Invisible No More: A Queer & Trans History at Amherst College (2017)

Co-producer, director: Saren Deardorff ’17
Co-producer: Angie Tissi-Gassoway
Editor: Bixie Eutsler ’20

This documentary is the culmination of a multi-year project dedicated to centering the queer and trans experiences at Amherst College. The film highlights various historical and contemporary narratives of LGBTQ+ students, staff, faculty, and alumni from various moments in the college's history.

LGBTQ+ History at Amherst

This timeline is adapted from "Gay History of Amherst College," a thesis by Eric Thalasinos '02. You can access the complete thesis in the Queer Resource Center!

Year Event
1950s Three gay faculty members are dismissed by Amherst College presidents after being unfairly treated because of their sexual orientation following; though they were involved in so-called “scandals” that ranged in severity, their involvement was either never proven or without fault
 1960  Massachusetts State Police make national headlines when investigating gay professors in the area for possessing “obscene” materials
1970   Five College Student Homophile League places an ad in The Amherst Student, leading to a full article later that month; group grows from twelve to nearly thirty in five weeks; males outnumbered females three or four to one
 1971 Two students attempt to start a gay group on the Amherst College campus with little success
 1974  Amherst College Board of Trustees approve a coeducation proposal
 1977  First support group for gay and bisexual men at Amherst College successfully forms with the support of the administration; no group for women exists on campus
 1979  Student group holds very successful gay Homecoming dance with the support of the Student Council; despite this, the college lags behind the other four area colleges and national gay activism
1980 Lesbians begin attending Amherst Gay Alliance meetings; group changes its name to Gay and Lesbian Alliance (GLA) the following school year
1982 Amherst Gay and Lesbian Alumni formed amidst a mixture of support and opposition from heterosexual alumni
1983  Homophobic incident during fraternity rush stirs campus wide conversation

The Amherst Student publishes an overtly homophobic piece critiquing a presidential candidate’s support of gay rights, followed by several rebuttals and debate across campus


Eve Sedwick arrives to teach at Amherst College. Sedgwick taught English at Amherst from 1984 to 1989, during which time she helped to create the Women’s and Gender Studies department.

1986 Pink triangles are anonymously spray painted around campus and then defaced in act of anti-gay vandalism, sparking campus conversation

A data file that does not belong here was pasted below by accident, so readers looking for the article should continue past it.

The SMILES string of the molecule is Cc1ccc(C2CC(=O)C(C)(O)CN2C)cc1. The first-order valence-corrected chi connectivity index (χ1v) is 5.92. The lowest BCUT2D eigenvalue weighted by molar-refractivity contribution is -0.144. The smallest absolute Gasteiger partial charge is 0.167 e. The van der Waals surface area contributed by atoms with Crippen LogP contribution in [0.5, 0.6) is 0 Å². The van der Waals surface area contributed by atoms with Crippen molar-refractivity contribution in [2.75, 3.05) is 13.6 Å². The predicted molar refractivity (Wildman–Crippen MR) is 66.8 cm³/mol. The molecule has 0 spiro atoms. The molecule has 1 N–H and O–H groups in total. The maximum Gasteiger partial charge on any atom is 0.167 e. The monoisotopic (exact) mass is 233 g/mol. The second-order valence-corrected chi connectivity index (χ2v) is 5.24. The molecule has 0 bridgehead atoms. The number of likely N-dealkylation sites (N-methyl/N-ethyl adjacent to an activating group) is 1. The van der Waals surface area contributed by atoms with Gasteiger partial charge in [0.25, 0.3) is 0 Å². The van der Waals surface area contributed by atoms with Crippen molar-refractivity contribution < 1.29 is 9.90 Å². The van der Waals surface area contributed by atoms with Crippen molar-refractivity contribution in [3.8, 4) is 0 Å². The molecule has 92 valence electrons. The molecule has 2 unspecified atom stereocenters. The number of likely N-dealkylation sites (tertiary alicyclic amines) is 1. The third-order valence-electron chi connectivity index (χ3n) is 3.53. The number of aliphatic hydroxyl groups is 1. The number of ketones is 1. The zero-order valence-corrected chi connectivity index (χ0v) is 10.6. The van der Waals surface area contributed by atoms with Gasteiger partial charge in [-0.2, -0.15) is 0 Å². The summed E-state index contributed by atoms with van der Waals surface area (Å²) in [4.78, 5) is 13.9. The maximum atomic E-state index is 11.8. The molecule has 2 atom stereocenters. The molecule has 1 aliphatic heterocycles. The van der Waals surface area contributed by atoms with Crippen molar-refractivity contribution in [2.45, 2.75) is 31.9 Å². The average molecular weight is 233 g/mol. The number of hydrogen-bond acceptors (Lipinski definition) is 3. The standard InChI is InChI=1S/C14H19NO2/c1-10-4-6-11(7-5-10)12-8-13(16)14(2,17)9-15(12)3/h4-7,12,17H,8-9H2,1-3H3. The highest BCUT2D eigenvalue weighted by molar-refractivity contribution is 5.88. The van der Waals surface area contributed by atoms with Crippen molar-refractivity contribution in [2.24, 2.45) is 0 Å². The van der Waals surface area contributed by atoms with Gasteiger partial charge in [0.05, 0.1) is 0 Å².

Amherst College creates a Women’s and Gender Studies department; faculty vote to adopt a new campus recruitment policy requiring organizations to comply with the university’s nondiscrimination clause or be explicit about the ways in which they do not through an open forum

1988  “Bisexual” added to the name of the Friends of the Gay, Bisexual and Lesbian Alliance 
1990s Chapters of ACT UP and Queer Nation begin meeting in Amherst
1990 Former Amherst College Trustee creates The Stonewall Prize to be awarded to students for gay and lesbian scholarship
1991  Friends of the Lesbian, Bisexual and Gay Alliance merges with the Lesbian, Bisexual and Gay Alliance
1994 Professor of Political Science Hadley Arkes cosigns a homophobic letter published in The Wall Street Journal and ignites debate across campus
1995 The Affirmative Action Office first acknowledges transgender issues by sponsoring a speech by author and activist Leslie Feinberg; LBGA sponsors first Gay, Lesbian and Bisexual Alumni Mentoring Weekend; a homophobic harassment incident disrupts weekend events but results in an increase of support from the student body and college administration; the following fall, members of the LBGA create a new group, the Queer/Straight Alliance, to advocate for political rights and bridge the queer and straight communities on campus
1996 Several homophobic incidents occur, including a violently homophobic anonymous letter sent to a gay student; students plan a rally in response and call for a reworking of the college disciplinary system; Folger Cleveland ’67 creates the first fund of its kind to support student work on gay and lesbian issues; LBGA adds “transgender” to their name, becoming the Lesbian, Bisexual, Gay and Transgender Alliance
1997 A conservative campus newspaper publishes satirical pieces ridiculing the lesbian, gay, bisexual, and especially transgender community; the student government defunds the publication, causing controversy on campus and nationally, although the paper continues to publish independently
 2000 The administration provides space and a part-time paid staff position for an LGBT resource center called the Rainbow Room in the basement of Pratt dormitory

The LGBTA is renamed the Queer Union of Amherst College; Pride Alliance is created as an umbrella group under which QUAC and QSA operate; Admissions creates two LGBT intern positions to help attract LGBT applicants